The very next day, Mussat v. IQVIA was decided by the Seventh Circuit. In that case, an Illinois plaintiff, alleging violations of the federal Telephone Consumer Protection Act, sued in Illinois district court, despite the defendant being headquartered in Pennsylvania. The district court struck the nationwide class allegations pursuant to Federal Rule of Civil Procedure 12(f), stating the court did not have personal jurisdiction over IQVIA for incidents outside Illinois. The plaintiffs filed an immediate appeal.
In an opinion by Judge Wood, the Seventh Circuit ruled that the appeal under Rule 23(f) was appropriate because the district court’s decision was tantamount to a denial of class certification under Rule 23. Relying on three Supreme Court decisions that have allowed nationwide class actions to proceed, the Seventh Circuit determined that the motion to strike should have been denied, and remanded the case to the district court with the nationwide class intact. The Seventh Circuit added that Bristol-Myers Squibb does not hinder federal nationwide class actions, because putative nationwide class actions are fundamentally different from mass-tort cases. While all plaintiffs in mass-tort cases are full parties to the case, absent class members are considered nonparties until the trial court decides the class certification motion., Thus, there is no need to conduct a personal-jurisdiction analysis until then.
Still later in March, the Fifth Circuit issued its decision in Cruson v. Jackson National Life Insurance Company, in which Texas residents, alleging breach of contract, breach of fiduciary duty, and negligent misrepresentation, sued Jackson National Life Insurance Company (“Jackson”), a Michigan Corporation, in the Eastern District of Texas. The district court had certified a nationwide class of similarly situated plaintiffs and determined that Jackson waived any Bristol-Myers Squibb personal jurisdiction defense “by failing to raise it in its Rule 12 motions…” On appeal, the Fifth Circuit held, as had the D.C. Circuit, that the personal jurisdiction defense wasn’t available as to absent class members until class certification proceedings. As had the D.C. Circuit in Molock, the Fifth Circuit declared that, since absent class members “were not yet before the court when Jackson filed its Rule 12 motions,” they were not a factor to be considered in a Rule 12 motion.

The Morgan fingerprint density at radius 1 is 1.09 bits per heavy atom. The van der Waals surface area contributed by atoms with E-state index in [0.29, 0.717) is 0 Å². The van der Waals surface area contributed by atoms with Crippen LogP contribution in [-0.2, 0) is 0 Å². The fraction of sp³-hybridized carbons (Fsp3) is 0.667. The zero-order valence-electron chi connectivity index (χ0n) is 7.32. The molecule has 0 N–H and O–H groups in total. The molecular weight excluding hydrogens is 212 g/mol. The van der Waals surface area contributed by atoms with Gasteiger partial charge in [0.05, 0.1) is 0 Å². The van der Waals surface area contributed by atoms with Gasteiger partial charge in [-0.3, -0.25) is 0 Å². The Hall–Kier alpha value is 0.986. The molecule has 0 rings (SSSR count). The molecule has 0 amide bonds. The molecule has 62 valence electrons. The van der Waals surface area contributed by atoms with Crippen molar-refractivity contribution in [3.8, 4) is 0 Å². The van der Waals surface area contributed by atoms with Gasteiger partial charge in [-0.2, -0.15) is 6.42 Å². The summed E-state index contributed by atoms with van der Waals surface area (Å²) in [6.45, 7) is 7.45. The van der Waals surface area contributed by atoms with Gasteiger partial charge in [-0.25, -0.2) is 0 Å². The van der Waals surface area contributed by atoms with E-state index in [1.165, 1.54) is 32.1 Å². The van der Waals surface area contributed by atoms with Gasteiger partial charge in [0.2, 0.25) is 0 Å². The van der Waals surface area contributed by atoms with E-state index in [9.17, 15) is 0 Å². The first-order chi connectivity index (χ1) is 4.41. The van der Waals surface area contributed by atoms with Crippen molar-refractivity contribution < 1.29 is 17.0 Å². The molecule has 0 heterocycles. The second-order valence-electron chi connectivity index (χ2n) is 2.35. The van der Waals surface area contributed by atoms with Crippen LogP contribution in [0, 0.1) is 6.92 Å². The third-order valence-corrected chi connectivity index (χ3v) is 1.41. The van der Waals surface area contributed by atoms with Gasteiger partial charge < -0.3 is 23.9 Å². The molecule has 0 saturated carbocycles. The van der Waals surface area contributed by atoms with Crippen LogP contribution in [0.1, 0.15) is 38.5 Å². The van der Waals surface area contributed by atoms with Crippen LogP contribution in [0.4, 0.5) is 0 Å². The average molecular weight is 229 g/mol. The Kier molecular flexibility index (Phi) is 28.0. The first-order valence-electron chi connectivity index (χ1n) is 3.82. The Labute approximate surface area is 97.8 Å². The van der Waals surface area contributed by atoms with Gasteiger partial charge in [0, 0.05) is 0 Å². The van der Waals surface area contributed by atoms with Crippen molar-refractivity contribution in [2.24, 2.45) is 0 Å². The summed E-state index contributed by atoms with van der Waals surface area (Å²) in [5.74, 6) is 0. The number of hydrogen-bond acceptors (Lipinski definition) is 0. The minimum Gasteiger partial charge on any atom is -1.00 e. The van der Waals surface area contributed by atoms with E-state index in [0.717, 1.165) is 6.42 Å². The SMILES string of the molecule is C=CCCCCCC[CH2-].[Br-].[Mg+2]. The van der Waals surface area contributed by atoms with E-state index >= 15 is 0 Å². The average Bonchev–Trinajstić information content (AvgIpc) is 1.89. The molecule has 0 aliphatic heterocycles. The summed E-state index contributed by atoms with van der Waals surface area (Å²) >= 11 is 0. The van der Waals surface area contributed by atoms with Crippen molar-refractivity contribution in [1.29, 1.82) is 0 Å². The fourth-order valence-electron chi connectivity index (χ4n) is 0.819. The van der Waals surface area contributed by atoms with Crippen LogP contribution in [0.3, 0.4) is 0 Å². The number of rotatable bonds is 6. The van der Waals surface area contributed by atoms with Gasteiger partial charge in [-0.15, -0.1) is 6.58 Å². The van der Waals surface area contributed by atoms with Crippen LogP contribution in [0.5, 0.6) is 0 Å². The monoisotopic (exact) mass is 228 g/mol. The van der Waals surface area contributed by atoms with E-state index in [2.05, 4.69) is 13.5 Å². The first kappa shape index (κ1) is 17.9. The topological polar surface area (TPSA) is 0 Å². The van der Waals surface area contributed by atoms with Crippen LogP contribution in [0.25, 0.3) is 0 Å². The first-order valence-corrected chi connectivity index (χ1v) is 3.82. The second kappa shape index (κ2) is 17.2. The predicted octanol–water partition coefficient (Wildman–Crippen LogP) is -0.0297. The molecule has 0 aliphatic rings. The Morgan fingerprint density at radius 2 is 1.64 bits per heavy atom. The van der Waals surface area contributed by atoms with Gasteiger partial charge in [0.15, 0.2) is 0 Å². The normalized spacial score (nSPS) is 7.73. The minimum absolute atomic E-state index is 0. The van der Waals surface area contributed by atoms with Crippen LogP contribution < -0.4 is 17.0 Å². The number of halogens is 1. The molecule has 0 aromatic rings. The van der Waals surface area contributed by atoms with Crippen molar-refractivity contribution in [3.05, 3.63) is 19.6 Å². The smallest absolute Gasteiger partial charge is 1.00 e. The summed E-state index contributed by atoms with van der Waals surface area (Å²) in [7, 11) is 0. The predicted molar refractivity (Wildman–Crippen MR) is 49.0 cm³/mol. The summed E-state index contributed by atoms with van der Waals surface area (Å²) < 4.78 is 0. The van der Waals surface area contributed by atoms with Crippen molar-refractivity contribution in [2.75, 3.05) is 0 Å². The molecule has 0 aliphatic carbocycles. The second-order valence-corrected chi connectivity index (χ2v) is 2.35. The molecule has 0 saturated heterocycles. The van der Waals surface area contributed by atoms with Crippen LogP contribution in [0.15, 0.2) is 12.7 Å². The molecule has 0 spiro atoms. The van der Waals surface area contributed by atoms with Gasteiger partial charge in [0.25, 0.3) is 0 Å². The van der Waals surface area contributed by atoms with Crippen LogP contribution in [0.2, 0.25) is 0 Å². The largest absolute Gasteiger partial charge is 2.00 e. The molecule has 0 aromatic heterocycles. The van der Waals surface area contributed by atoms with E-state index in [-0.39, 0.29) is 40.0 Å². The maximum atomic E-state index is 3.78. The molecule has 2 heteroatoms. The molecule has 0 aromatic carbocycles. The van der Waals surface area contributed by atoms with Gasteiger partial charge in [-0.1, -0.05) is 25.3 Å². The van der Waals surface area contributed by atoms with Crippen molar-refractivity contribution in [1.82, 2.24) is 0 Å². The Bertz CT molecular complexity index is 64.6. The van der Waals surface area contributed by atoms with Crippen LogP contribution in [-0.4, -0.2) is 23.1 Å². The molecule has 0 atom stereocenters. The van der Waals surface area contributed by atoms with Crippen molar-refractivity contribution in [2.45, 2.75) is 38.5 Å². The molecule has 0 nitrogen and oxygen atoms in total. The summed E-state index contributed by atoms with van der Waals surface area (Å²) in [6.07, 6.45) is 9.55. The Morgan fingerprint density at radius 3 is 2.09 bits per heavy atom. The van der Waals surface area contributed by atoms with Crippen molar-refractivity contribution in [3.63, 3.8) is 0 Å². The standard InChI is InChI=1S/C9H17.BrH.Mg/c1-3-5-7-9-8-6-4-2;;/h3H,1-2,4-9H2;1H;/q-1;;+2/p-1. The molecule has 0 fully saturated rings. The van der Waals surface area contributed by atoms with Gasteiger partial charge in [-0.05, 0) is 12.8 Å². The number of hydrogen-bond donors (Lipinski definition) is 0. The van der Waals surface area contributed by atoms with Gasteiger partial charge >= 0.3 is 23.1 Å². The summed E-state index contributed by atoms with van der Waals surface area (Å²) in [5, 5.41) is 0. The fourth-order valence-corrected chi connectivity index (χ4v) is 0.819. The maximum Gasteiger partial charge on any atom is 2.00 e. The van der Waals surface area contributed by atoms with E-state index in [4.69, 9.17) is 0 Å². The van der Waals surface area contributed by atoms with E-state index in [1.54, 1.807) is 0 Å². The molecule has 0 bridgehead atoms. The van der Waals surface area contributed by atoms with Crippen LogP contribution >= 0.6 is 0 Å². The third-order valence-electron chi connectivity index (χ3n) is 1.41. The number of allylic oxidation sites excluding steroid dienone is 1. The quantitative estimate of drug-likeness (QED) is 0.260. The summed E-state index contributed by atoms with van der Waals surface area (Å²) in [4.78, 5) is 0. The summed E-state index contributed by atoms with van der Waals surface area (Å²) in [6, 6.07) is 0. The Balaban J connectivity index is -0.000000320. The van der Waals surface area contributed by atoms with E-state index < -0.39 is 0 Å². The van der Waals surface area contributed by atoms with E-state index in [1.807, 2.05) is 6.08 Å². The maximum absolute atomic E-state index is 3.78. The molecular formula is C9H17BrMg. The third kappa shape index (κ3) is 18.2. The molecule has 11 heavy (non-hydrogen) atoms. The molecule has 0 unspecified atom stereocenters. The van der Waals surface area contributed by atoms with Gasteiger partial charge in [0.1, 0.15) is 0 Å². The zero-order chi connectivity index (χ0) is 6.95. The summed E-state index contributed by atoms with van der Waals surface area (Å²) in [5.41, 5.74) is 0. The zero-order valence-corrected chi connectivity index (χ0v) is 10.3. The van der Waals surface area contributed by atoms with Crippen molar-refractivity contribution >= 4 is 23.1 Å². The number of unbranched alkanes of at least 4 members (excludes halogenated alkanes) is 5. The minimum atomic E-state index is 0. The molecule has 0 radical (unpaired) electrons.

Given the remaining uncertainty of the applicability of Bristol-Myers Squibb to nationwide class actions, it appears that still future circuit court cases will continue to consider: (i) if and when defendants should raise personal jurisdictional challenges to claims by purported nationwide classes; (ii) what role, if any, absent class members play in determining personal jurisdiction in such cases; and (iii) whether Bristol-Myers Squibb applies in federal courts at all.